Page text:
Baking bread: getting big and getting out

Ah, the self-indulgent joy of making a podcast on one of my own passions.

Baking Bread

“They” say that turning cooking from an enjoyable hobby into a business is a recipe for disaster, and while I’m flattered that people will pay for an additional loaf of bread I’ve baked, there’s no way I’m going to be getting up at 3 in the morning every day to sell enough loaves to make a living. But there are people who have done just that, and one of them happens to be a friend. Suzanne Dunaway and her husband Don turned her simple, delicious foccacia into Buona Forchetta bakery, a multi-million dollar business that won plaudits for the quality of its bread – and then sold it and walked away.

Suzanne was also one of the first popularisers of the “no-knead” method of making bread, with her 1999 book No need to knead. Using a wetter dough, and letting time take the place of kneading, has been around among professional bakers and some, often forgetful, amateurs for a long time, but it was Mark Bittman’s article in the New York Times that opened the floodgates on this method. Since then, as any search engine will reveal, interest in the technique has exploded, both because no-knead is perceived as easier and because the long, slow rise that no-knead usually calls for results in a deeper, more complex flavour. I’ve had my troubles with it, and had more or less given up on the real deal. But I’m looking forward to seeing how a quick no-knead bread turns out, especially now that I know that in Suzanne’s case it was the result of a delicious accident.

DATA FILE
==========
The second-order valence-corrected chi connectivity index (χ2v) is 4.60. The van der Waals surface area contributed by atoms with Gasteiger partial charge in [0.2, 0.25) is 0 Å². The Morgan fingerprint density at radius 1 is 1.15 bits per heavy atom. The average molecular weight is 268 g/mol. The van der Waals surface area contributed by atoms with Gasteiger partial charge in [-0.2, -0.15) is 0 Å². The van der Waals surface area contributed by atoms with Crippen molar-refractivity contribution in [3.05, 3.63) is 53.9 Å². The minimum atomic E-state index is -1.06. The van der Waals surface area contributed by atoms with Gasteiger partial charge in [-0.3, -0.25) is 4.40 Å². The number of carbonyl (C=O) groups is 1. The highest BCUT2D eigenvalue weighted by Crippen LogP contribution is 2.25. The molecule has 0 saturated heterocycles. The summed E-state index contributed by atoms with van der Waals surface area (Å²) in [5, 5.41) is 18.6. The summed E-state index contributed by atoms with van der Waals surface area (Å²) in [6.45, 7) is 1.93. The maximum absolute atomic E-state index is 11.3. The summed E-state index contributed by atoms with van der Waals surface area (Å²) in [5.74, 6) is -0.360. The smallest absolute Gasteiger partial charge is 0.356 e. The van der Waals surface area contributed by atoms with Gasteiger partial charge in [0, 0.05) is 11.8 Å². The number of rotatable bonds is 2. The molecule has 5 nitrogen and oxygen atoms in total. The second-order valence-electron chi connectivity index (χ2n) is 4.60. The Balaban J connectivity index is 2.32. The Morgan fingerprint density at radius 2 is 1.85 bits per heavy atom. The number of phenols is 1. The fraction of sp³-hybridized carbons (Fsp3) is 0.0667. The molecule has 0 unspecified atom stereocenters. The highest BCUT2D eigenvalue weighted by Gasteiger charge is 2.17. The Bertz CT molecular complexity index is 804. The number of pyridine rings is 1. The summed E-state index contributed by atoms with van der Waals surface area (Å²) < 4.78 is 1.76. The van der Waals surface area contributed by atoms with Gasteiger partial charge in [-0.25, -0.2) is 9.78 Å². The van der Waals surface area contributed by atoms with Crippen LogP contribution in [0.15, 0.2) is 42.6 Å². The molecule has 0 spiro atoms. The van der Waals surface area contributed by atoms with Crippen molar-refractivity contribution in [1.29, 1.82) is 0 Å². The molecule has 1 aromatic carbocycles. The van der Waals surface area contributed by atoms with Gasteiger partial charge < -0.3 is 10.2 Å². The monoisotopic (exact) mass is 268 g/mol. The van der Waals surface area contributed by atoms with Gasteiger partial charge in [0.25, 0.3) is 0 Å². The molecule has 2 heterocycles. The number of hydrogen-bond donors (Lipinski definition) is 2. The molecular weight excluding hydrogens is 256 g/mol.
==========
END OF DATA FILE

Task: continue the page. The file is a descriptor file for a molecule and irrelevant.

1. If you created the graphic riff on Breaking Bad, or you know who did it, please let me know. I would really like to give proper credit.



  1. Pingback: Jeremy

  2. Stella

    I liked this one, I didn’t knead the Grant loaf but I would like to try an edible non knead bread, so do send me the child proof recipe for the focaccia bread,well done Mama xxx

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